The independent workforce is an increasingly important part of the U.S. economy, accounting for 94 percent of total job growth over the last decade. There are at least 36 million U.S. workers engaged in independent work, or roughly a quarter of the U.S. workforce, and they could reach between 30 percent and 50 percent by 2020.
This trend creates a challenge for policymakers, who must ensure that these independent workers are provided the same access to employer- and government-provided benefits as traditional workers.
For example, California currently does not allow independent workers to use their independent income to qualify for the state’s Earned Income Tax Credit (EITC). This is in contrast to the federal EITC and the other 25 states with EITCs, all of which include independent income.
But last week, California took an important step toward including independent workers in its EITC. As part of the 2018 budget, the California Legislature and Governor Brown agreed to reform its EITC to include self-employment income — which would expand the credit to approximately 130,000 independent workers. It also increased the annual income threshold from $14,000 to $22,000, expanding the credit to even more employed and self-employed workers.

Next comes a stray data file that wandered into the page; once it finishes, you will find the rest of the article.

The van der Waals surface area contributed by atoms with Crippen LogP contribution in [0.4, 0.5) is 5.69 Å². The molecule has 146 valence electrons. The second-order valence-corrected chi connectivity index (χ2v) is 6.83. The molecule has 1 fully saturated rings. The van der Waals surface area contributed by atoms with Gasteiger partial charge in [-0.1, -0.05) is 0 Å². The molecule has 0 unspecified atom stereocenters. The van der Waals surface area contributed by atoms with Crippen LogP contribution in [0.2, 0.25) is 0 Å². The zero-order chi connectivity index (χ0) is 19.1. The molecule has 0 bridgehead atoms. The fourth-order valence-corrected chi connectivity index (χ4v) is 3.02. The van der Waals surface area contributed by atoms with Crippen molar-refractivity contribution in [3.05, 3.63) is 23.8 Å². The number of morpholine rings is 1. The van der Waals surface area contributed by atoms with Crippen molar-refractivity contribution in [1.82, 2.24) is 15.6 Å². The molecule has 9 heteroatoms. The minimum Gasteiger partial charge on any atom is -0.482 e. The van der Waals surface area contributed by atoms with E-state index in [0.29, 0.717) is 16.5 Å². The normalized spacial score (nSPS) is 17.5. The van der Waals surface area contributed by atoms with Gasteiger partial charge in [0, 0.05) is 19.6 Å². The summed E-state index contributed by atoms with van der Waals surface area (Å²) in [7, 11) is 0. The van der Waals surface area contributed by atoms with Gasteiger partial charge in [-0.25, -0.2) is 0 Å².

This is a big deal for California’s independent workers: the EITC provides an average $2,373 to its qualifying workers, which is a significant benefit for low-income families.
There is much work to be done to modernize the social contract. We must build a portable, pro-rated, and universal social safety net so that independent workers can access the benefits and protections they need to achieve prosperity and security. We applaud California for taking a step forward for independent workers.